When you are breastfeeding, it can be stressful to think about what you are eating or drinking and how it might affect your baby. When breastfeeding, everything from caffeine to alcohol can potentially be passed through your milk, but often is harmless to the baby. Whether you're recovering from childbirth or just dealing with a parenting-induced headache, nursing parents are bound to reach for nonsteroidal anti-inflammatory drugs (NSAIDs) like ibuprofen at some point along the way. So, is it safe to take ibuprofen while breastfeeding? We talked to a pediatrician to find out more.
Is it safe to take ibuprofen while breastfeeding?
Yes, says Dr. Shannon Thompson, DO, a pediatrician at Akron Children’s Hospital, in general it is safe to take ibuprofen while breastfeeding. In fact, many hospitals prescribe ibuprofen to new moms after delivery or cesarean section for pain control. Once home, it continues to be a common source of pain relief for the aches and pains of motherhood — from post-delivery pain management to the pinch in your neck from falling asleep in the rocking chair at 2 a.m.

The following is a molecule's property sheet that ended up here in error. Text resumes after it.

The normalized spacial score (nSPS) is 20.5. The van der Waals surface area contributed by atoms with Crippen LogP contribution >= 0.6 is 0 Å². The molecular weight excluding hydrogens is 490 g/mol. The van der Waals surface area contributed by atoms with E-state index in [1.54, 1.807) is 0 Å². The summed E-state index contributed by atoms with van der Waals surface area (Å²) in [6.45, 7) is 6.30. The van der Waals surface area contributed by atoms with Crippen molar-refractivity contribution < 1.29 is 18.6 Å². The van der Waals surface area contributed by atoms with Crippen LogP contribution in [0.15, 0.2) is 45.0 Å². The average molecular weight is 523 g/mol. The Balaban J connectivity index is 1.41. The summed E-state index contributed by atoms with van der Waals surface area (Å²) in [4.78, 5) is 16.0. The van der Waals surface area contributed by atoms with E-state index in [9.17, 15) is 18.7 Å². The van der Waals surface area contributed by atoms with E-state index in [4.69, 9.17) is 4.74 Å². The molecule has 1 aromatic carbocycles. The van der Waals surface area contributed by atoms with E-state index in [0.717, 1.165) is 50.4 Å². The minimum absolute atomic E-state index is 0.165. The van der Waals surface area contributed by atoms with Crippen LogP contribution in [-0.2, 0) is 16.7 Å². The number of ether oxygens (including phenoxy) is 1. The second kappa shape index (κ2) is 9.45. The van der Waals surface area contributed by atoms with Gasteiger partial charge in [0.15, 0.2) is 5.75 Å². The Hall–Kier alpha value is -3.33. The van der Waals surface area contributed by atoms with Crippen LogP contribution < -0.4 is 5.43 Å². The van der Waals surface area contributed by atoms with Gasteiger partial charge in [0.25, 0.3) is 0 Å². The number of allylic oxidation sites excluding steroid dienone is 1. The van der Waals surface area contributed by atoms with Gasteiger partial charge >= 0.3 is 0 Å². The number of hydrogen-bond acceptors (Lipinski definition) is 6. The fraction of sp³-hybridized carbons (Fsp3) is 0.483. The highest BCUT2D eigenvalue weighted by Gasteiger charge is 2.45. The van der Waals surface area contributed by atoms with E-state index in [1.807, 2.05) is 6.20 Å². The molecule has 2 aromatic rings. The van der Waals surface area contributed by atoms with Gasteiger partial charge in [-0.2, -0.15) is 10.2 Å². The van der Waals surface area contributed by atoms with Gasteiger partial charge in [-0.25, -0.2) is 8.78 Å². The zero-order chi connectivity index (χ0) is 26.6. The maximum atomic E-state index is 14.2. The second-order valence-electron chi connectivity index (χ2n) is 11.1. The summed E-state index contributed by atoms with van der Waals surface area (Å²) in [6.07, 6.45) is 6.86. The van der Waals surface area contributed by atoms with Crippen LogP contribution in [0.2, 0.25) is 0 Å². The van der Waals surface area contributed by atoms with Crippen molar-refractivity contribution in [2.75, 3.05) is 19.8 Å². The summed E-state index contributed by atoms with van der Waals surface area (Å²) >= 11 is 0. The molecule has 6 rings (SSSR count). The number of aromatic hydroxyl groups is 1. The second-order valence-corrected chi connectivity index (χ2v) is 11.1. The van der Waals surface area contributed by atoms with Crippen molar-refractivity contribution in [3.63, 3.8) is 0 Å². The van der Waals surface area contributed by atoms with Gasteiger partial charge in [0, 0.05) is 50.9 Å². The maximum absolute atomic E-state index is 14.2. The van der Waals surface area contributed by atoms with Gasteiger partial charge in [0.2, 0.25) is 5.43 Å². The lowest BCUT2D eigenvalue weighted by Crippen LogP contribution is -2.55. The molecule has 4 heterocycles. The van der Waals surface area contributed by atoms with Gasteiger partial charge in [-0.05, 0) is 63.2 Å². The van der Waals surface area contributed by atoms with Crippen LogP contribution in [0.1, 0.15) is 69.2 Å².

How much ibuprofen can I take while breastfeeding?
If you are breastfeeding, it is recommended to take 200 to 400 milligrams every four to six hours, says Thompson. For more extreme pain, 600 milligrams is OK to take every eight hours. She does note that some providers will recommend 800 milligrams every eight hours, but this should not be done without consulting your provider.
Is ibuprofen safe for the baby?
Generally, ibuprofen is considered safe for babies at the level that is transferred in breast milk, according to Thompson. “Medications are considered safe if the ‘relative infant dose’ is less than 10% when transferred, and in ibuprofen, that dosage is less than 1%.”
What are the risks of taking ibuprofen while nursing?
In healthy moms and babies, the risks of taking ibuprofen are very low. Thompson does caution that specific personal circumstances need to be considered. Infants with platelet abnormalities, thrombocytopenia (low platelet count), or some heart conditions are at a higher risk from ibuprofen exposure. In those cases, Thompson urges patients to talk to their doctor to find a pain management strategy that works for both mom and baby.